Radcliffe-on-Trent in WW1 website launched

Rosemary Collins, who will be participating in the roundtable on academic and community partnerships at the conference, has notified us that the website linked to her University of the Third Age project investigating the impact of the war on the village of Radcliffe-on-Trent is now live.

Visitors can view the website here: http://www.radcliffeontrentww1.org.uk/

The site includes biographies of 370 servicemen, analysis of names on Radcliffe war memorial, walks round the village in 1914, discussion of local women’s changing roles, war letters, work done with Radcliffe Junior School and much more, and is the work of Rosemary and volunteers from the community project.

Rosemary will be appearing alongside colleagues from other community projects, the Heritage Lottery Fund, and the AHRC First World War Public Engagement Centres, to discuss the possibilities and pitfalls of academic and community partnerships in the commemoration of and continued research into the First World War.

Tickets available soon

Tickets will be available shortly for the conference, the organising committee would like to thank everyone for their patience and support as the final arrangements are confirmed.

Delegate rates will be as follows:

  • Unwaged/independent researchers/community groups/postgraduate students – £10 per day
  • Others (academics with institutional affiliation) – £35 per day

Our discounted rates are offered courtesy of the financial support the conference is receiving from the AHRC First World War Public Engagement Centres. Further details are available on the About page of the website.

Please note that due to the size of the venue, tickets for non-speakers will be limited, and are expected to sell out quickly. To be added to our mailing list in order to receive immediate notification when tickets are about to go on sale to non-speakers, please email fwwnetwork@gmail.com

Conference programme announced today

The provisional programme for February’s conference, ‘The First World War: Commemoration and Memory’, can finally be revealed.

Joining our three keynote speakers, Professor Jay Winter, Professor Maggie Andrews, and Dr Helen McCartney, will be scholars from four continents and a whole host of backgrounds, providing delegates with a diversity of approaches to the conference themes: from postgraduate students to Emeritus Professors, and from academia to the creative arts. The organising committee were delighted by the overwhelming response to the call for papers, and would like to thank all those who engaged with the topic and offered papers for consideration.

To view the conference programme, please visit the dedicated page on our website: https://fwwnetwork.wordpress.com/conference-programme/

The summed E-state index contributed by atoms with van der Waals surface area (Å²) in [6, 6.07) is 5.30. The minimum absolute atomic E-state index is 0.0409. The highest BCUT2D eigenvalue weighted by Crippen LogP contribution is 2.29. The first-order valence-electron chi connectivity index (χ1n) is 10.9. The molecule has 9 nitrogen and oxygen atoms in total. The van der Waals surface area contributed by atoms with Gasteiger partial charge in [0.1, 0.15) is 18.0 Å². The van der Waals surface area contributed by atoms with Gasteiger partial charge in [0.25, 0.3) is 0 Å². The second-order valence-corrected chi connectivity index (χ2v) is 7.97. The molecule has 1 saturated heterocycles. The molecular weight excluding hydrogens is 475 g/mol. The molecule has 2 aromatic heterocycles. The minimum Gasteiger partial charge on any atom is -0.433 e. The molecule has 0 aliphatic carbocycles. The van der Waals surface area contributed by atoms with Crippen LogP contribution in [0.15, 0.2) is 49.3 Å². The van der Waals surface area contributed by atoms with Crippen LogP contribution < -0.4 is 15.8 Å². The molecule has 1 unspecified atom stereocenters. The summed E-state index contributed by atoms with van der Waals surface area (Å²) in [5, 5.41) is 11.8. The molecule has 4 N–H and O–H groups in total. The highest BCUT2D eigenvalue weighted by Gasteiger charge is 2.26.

Further details on individual panels and papers will be released in due course, along with registration details for speakers and other delegates.

The First World War in 2014 -15: new commemoration projects, new public narratives?

Here is the abstract for Dr Helen McCartney’s keynote address, which will be delivered on Friday 26th February:

For the last few decades, British public scripts about the First World War have stressed horror and casualties leading to an interpretation that both the objectives of the war and the way in was prosecuted were futile.  Other meanings and interpretations were crowded out and the war was seen through a narrow, national lens.

The paper seeks to examine whether these familiar scripts and their omissions are being challenged or reinforced by new commemorative projects.  By analyzing a range of new projects from 2014 and 2015, including letter to the Unknown Soldier (2014), the Tower of London poppy installation (2014 -15) and British Gallipoli commemorations (2015), the paper will seek to establish how a variety of different local and national interest groups construct commemorative projects and interact with them.  It will argue that alongside the futility script is an opposing sacrificial narrative that stresses the debt owed for ‘freedom’ today. Neither of the public narratives is rooted in a complex understanding of the war and its issues and empathetic and emotional approaches to commemoration help to shape the emerging scripts.

Conference programme update

Due to the overwhelming response to our call for papers, and the high quality of the submissions received, the organising committee are delighted to announce that our one day symposium will now be a two day conference, with IWM North set to host an extra day of papers and discussion on Friday 26th February.

The provisional programme for both days will be announced shortly, along with registration details for those wishing to attend either or both days. However, in the meantime, we are proud to announce that Dr Helen McCartney (King’s College London) will be providing the keynote address for delegates on Friday 26th February. Full details on Dr McCartney’s paper will be issued in a separate post later.

Conference Programme Update

First of all, a huge, huge thank you to all those who submitted abstracts – and to those who assisted in spreading the word about our conference – the response has been exceptional.

The organising committee is now in the process of reviewing all submissions and will be meeting during the week ending Friday 14th August to finalise arrangements for the conference. We are fully aware of the needs of those intending to travel from overseas to make travel arrangements as quickly as possible, and we will endeavour to contact ALL applicants, both successful and unsuccessful, as soon as we can after this date.

The organising committee would like to thank you all for your patience during this period.